[erlang-questions] Analysing an Erlang file

Joe Armstrong <>
Wed Jun 17 16:10:15 CEST 2009

This should get you started ...

Use epp:file to parse the erlang, then a list comprehension to yank
out the stuff you
are interested in.

Like this:

test() ->
    {ok, L} = epp:parse_file("elib1_misc.erl",[],[]),
    [{{Name,Arity},length(Clauses)} || {function,_,Name,Arity,Clauses} <- L].

> test().

This is a bit "quick and dirty" since you need to know the internal
syntax of the abstract forms -

I suggest you define

dump(File, Term) ->
    Out = File ++ ".tmp",
    io:format("** dumping to ~s~n",[Out]),
    {ok, S} = file:open(Out, [write]),
    io:format(S, "~p.~n",[Term]),

then evaluate

dump("foo", epp:parse_file(File, [], [])).

Then stare hard at foo.tmp and all the secrets of the Erlang masters
will be revealed :-)

(note dump/2 is *very* useful for inspecting large data structures - I
use it all the time)


On Wed, Jun 17, 2009 at 12:00 AM, Torben
Hoffmann<> wrote:
> Thanks to both Christian and Ricard for pointing out the epp_dodger module -
> it has exactly what I need!
> I have been reading the erl_syntax documentation and it is definitely what I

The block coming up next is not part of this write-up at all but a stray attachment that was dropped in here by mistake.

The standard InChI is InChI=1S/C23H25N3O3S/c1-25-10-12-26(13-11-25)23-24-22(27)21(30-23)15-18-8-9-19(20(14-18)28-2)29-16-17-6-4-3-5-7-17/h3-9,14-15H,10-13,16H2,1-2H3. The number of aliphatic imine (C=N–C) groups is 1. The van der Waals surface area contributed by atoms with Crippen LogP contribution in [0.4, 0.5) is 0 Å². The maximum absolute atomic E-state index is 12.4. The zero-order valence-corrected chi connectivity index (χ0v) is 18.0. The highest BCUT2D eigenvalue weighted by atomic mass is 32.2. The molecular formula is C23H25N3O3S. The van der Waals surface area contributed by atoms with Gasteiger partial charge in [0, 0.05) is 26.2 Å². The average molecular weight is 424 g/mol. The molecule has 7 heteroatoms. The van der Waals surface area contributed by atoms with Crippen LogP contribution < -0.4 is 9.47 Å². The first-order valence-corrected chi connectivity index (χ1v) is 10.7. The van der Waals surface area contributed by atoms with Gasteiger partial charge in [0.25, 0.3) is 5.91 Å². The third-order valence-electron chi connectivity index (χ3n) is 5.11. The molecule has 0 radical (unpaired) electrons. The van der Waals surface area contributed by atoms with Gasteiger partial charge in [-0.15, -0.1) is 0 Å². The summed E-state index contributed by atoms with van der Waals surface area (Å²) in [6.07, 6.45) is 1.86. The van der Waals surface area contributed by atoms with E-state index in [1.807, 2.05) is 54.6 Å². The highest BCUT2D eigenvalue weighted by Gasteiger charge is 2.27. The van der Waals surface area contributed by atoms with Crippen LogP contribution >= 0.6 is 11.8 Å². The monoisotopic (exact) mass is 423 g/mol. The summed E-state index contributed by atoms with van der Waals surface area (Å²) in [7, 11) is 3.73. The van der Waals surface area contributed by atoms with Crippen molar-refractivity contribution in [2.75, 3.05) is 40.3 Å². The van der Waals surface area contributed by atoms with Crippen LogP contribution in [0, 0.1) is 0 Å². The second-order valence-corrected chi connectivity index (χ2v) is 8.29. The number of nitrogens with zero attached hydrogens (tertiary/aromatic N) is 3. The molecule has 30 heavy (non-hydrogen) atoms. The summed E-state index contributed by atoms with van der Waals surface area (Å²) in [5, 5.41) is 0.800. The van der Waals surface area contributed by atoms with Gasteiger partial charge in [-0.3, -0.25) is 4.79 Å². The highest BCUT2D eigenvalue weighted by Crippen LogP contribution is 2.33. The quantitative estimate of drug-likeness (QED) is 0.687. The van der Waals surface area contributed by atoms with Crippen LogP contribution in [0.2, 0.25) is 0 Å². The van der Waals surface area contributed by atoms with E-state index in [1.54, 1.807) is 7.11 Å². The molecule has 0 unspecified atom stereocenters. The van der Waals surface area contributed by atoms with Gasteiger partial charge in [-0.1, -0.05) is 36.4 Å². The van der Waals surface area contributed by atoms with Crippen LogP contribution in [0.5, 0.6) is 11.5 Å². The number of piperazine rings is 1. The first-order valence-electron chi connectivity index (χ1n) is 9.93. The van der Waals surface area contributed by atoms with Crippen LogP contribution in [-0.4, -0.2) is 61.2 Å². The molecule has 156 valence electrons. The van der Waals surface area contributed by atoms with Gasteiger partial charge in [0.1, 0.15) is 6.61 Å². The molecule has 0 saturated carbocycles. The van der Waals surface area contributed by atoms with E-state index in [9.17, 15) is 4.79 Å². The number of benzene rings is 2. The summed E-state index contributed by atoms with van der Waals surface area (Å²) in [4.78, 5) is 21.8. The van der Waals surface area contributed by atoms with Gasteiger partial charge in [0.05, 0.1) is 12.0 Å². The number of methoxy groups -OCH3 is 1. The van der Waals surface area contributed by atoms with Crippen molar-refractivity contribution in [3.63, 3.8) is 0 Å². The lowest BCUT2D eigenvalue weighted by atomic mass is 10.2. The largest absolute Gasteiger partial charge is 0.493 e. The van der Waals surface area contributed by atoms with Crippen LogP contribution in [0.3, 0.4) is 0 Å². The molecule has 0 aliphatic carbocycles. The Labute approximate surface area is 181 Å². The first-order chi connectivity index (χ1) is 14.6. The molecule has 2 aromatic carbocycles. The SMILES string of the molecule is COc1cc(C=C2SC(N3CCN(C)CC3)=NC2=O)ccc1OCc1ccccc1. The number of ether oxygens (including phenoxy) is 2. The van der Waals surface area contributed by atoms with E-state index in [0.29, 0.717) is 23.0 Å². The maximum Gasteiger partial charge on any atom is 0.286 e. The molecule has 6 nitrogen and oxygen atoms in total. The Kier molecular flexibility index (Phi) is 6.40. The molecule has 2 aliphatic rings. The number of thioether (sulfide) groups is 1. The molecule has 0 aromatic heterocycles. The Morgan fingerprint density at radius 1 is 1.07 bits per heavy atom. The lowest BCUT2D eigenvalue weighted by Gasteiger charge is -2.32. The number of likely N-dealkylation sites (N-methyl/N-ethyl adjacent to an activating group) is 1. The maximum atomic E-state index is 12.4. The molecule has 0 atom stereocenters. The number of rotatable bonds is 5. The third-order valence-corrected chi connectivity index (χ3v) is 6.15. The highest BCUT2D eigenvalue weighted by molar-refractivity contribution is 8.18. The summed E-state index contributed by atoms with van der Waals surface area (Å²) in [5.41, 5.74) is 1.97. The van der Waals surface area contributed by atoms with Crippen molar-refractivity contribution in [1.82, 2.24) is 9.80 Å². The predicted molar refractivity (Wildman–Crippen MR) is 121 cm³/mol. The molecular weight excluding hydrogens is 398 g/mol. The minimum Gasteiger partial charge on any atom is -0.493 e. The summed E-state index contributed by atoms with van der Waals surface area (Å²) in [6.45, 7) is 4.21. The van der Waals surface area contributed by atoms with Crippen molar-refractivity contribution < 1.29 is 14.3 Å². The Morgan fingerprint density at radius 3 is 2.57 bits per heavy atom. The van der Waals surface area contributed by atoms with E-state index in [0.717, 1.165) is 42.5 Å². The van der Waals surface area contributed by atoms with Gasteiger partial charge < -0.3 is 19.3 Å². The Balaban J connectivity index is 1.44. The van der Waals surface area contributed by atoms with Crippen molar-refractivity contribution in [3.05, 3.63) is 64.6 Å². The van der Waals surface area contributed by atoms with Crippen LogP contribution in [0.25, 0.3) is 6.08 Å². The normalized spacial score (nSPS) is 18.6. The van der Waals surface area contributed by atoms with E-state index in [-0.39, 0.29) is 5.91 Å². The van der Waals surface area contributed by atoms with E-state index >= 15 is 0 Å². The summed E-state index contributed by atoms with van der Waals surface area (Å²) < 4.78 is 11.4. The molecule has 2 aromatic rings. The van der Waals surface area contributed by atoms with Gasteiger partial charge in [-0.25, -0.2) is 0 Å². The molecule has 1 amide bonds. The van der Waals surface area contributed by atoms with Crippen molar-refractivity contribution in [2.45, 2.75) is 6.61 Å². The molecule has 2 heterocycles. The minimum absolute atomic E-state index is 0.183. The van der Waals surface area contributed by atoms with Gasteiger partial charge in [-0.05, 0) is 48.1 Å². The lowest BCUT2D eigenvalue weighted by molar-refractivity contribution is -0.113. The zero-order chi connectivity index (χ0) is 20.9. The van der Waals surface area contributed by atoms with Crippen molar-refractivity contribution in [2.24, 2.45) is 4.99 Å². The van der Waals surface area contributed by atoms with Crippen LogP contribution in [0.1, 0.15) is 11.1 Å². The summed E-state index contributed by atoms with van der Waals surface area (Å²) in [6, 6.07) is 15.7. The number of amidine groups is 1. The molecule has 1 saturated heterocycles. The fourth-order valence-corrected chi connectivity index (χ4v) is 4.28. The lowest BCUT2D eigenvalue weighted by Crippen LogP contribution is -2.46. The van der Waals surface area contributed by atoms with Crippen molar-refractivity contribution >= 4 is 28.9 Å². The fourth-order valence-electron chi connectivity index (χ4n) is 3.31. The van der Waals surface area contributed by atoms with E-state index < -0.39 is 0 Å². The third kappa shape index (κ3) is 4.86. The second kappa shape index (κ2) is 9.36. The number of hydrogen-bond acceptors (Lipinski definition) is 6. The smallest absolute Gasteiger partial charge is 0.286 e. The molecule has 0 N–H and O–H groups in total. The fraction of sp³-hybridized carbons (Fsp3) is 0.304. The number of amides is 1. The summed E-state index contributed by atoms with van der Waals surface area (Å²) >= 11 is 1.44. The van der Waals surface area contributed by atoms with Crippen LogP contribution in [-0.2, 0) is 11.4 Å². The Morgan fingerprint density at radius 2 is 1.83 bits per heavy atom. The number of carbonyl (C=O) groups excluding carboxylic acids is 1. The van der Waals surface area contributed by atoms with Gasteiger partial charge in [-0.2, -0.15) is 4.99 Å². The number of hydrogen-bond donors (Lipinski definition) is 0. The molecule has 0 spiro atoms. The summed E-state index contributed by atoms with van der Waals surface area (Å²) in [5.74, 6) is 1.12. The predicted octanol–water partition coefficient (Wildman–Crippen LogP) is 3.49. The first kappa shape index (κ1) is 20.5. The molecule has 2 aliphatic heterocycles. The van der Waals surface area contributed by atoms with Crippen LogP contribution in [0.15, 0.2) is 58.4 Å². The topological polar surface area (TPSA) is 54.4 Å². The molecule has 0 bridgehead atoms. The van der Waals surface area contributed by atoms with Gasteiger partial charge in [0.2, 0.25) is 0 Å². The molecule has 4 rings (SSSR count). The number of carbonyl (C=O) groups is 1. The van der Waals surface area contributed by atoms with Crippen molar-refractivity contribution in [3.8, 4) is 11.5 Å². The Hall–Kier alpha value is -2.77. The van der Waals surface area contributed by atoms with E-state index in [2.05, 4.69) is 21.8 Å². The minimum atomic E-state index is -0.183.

> need to use... I just couldn't get started.
> Cheers,
> Torben
> On Tue, Jun 16, 2009 at 11:02 PM, Richard Carlsson <>wrote:
>> Torben Hoffmann wrote:
>>> Or should I approach this problem from a different angle?
>> I suggest you read up on the syntax_tools application, mainly
>> the erl_syntax module and the epp_dodger module; the latter
>> lets you parse most source files, even those that contain include
>> directives, macros, and other preprocessor features. The former
>> (and the erl_syntax_lib companion module) make it a lot easier to
>> handle the parsed syntax trees.
>>    /Richard
> --
> http://www.linkedin.com/in/torbenhoffmann

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